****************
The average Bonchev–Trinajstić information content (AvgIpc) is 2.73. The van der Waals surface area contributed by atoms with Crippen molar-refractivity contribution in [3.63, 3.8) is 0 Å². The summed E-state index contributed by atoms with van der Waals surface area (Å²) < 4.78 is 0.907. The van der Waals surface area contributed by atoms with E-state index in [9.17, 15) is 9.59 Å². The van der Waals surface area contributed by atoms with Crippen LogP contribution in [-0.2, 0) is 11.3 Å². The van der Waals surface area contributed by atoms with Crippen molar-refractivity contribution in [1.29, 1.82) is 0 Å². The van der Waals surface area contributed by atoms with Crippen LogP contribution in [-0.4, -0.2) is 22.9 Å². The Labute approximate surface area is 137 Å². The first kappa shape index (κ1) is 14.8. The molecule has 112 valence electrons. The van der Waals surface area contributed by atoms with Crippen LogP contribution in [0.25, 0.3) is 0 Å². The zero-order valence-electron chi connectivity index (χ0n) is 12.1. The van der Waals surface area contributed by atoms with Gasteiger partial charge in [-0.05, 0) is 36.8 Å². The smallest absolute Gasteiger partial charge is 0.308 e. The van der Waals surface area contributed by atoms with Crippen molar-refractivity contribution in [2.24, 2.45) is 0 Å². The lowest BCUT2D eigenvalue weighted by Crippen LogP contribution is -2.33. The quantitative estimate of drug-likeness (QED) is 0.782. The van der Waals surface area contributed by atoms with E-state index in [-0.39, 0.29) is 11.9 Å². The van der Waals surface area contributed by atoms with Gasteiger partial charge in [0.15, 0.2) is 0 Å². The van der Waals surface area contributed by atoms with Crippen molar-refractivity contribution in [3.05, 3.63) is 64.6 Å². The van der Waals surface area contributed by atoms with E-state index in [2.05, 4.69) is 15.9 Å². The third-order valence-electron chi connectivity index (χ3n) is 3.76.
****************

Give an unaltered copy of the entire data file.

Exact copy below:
The average Bonchev–Trinajstić information content (AvgIpc) is 2.73. The van der Waals surface area contributed by atoms with Crippen molar-refractivity contribution in [3.63, 3.8) is 0 Å². The summed E-state index contributed by atoms with van der Waals surface area (Å²) < 4.78 is 0.907. The van der Waals surface area contributed by atoms with E-state index in [9.17, 15) is 9.59 Å². The van der Waals surface area contributed by atoms with Crippen LogP contribution in [-0.2, 0) is 11.3 Å². The van der Waals surface area contributed by atoms with Crippen molar-refractivity contribution in [1.29, 1.82) is 0 Å². The van der Waals surface area contributed by atoms with Crippen LogP contribution in [-0.4, -0.2) is 22.9 Å². The Labute approximate surface area is 137 Å². The first kappa shape index (κ1) is 14.8. The molecule has 112 valence electrons. The van der Waals surface area contributed by atoms with Crippen LogP contribution in [0.25, 0.3) is 0 Å². The zero-order valence-electron chi connectivity index (χ0n) is 12.1. The van der Waals surface area contributed by atoms with Gasteiger partial charge in [-0.05, 0) is 36.8 Å². The smallest absolute Gasteiger partial charge is 0.308 e. The van der Waals surface area contributed by atoms with Crippen molar-refractivity contribution in [2.24, 2.45) is 0 Å². The lowest BCUT2D eigenvalue weighted by Crippen LogP contribution is -2.33. The quantitative estimate of drug-likeness (QED) is 0.782. The van der Waals surface area contributed by atoms with E-state index in [-0.39, 0.29) is 11.9 Å². The van der Waals surface area contributed by atoms with Gasteiger partial charge in [0.15, 0.2) is 0 Å². The van der Waals surface area contributed by atoms with Crippen molar-refractivity contribution in [3.05, 3.63) is 64.6 Å². The van der Waals surface area contributed by atoms with E-state index in [2.05, 4.69) is 15.9 Å². The third-order valence-electron chi connectivity index (χ3n) is 3.76.